Between the two desires of the flesh and the spirit, the will of the soul stands in the middle position, not free from blame, nor delighted with the wickedness of sin, nor finding content in the pains of virtue. It seeks relief from fleshly passions, but only on the condition of not bearing the consequent pains without which it is impossible to possess what the spirit longs for. It would obtain chastity of body without punishment of the flesh, purity of heart without the toil of watchings, it would abound in spiritual virtues and yet retain fleshly ease, it would possess the grace of patience with no irksomeness of contention, practice the humility of Christ, but with no loss of worldly honor; combine the simplicity of the religious life with the following of secular ambition. It desires to serve Christ to the accompaniment of praise and the favor of men; to profess the narrow way of truth without even the least offense to anyone, in a word, its aim is so to pursue the award to come, as not to lose that which is here and now.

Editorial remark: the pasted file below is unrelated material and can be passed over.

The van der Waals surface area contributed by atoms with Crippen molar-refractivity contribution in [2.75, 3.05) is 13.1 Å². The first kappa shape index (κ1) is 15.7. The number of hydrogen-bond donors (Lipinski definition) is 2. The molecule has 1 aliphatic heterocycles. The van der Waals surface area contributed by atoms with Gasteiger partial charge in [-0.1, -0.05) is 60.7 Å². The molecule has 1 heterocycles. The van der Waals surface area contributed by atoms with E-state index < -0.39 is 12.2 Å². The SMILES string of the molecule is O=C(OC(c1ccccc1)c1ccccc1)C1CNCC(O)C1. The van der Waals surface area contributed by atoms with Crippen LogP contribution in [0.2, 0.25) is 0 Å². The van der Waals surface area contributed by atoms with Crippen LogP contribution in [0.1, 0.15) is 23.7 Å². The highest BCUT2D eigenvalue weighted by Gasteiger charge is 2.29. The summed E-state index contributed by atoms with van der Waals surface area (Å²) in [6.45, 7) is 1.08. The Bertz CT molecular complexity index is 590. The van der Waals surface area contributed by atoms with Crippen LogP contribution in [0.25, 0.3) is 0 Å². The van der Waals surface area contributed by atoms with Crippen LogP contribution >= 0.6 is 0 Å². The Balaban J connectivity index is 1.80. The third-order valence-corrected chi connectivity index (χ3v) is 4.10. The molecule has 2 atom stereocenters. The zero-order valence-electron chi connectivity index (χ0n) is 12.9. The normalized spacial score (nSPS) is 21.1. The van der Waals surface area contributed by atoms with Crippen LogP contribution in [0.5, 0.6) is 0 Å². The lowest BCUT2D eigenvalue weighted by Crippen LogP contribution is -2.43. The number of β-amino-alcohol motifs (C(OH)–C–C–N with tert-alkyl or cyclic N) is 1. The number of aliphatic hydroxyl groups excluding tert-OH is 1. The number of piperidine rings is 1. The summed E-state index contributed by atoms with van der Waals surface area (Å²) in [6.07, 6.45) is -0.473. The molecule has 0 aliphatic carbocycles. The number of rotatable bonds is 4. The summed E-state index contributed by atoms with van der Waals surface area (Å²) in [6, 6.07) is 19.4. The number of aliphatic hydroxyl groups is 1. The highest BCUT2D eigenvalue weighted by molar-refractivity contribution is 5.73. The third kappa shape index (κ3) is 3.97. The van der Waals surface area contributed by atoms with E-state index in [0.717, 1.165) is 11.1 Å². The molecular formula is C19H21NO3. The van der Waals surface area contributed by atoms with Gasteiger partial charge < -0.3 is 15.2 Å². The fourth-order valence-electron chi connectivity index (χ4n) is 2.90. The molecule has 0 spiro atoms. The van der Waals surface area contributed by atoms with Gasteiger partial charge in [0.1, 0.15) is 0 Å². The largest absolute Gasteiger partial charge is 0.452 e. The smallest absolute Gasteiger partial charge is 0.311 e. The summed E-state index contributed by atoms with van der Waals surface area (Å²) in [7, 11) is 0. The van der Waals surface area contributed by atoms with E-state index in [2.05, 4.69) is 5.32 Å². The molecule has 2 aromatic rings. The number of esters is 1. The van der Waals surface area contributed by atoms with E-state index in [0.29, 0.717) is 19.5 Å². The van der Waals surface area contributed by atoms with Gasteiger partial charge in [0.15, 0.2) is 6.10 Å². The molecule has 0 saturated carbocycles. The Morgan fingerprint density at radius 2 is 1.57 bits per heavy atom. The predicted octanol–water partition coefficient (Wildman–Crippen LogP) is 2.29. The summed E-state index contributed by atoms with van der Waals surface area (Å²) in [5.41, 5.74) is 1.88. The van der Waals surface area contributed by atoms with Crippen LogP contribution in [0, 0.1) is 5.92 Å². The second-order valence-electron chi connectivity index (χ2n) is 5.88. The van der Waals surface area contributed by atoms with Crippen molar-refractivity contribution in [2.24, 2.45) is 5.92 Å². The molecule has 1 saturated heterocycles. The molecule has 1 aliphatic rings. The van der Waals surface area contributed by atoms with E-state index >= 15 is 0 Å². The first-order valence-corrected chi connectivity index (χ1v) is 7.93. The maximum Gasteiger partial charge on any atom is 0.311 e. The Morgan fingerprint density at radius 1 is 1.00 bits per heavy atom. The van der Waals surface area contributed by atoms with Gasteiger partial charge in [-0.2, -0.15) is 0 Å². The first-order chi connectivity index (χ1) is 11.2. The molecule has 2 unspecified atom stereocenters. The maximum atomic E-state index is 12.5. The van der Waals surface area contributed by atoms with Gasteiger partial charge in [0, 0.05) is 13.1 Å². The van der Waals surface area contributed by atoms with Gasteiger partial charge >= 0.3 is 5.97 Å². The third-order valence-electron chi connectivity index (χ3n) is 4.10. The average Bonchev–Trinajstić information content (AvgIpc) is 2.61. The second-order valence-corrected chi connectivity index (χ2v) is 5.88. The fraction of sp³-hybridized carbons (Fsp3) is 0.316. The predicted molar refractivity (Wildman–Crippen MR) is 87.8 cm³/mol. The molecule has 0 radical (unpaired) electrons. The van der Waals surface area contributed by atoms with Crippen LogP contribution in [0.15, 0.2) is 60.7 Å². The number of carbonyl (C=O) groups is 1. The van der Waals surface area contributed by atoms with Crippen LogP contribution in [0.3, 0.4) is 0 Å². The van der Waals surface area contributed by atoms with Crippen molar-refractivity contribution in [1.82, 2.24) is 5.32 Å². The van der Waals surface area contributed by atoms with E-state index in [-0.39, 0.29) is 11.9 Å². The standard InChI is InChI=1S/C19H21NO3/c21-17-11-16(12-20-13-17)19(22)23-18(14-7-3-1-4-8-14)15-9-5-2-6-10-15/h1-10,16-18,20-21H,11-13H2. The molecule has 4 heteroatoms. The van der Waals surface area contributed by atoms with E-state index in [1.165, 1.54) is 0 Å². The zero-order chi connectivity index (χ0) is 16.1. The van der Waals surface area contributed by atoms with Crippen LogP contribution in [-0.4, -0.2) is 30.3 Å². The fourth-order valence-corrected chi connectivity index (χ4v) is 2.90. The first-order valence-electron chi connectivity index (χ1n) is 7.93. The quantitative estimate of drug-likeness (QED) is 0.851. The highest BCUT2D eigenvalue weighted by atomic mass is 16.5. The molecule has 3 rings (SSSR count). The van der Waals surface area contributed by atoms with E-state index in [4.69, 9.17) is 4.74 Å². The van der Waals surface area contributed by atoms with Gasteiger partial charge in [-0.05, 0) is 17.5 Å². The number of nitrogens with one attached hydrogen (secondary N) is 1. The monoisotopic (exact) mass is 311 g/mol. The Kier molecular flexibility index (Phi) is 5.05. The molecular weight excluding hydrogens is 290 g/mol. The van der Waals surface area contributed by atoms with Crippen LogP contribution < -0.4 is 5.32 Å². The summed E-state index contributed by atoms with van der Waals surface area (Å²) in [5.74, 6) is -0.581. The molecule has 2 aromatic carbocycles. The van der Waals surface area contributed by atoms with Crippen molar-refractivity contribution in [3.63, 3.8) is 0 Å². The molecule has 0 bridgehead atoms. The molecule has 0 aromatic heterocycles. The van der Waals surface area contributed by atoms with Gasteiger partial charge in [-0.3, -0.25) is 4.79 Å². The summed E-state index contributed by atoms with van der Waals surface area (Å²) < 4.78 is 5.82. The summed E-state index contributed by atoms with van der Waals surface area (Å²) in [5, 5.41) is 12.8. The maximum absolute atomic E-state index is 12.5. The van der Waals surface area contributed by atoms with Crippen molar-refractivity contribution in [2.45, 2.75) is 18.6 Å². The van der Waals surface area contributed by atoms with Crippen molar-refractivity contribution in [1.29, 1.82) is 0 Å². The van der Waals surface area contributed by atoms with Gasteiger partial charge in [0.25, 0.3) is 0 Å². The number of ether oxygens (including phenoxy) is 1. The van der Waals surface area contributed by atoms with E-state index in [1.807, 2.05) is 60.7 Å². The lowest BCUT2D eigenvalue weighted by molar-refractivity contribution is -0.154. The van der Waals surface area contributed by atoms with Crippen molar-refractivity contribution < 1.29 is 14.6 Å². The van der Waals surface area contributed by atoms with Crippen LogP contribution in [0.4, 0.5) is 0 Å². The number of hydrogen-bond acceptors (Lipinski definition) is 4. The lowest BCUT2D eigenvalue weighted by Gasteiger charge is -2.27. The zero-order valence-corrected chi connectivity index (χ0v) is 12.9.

Such a will can never bring us on to reach true perfection,…for when yielding up our wills to this condition, we are ready to allow ourselves to fall away little by little to such remissness, at once the urging of impulses of the flesh rise up, and wounding us with their vices and passions, they refuse altogether to allow us to remain in that state of purity wherein we delight, but drag us along that cold and thorny path of pleasure which we dread.
~St John Cassian (Conference with Abbot Daniel)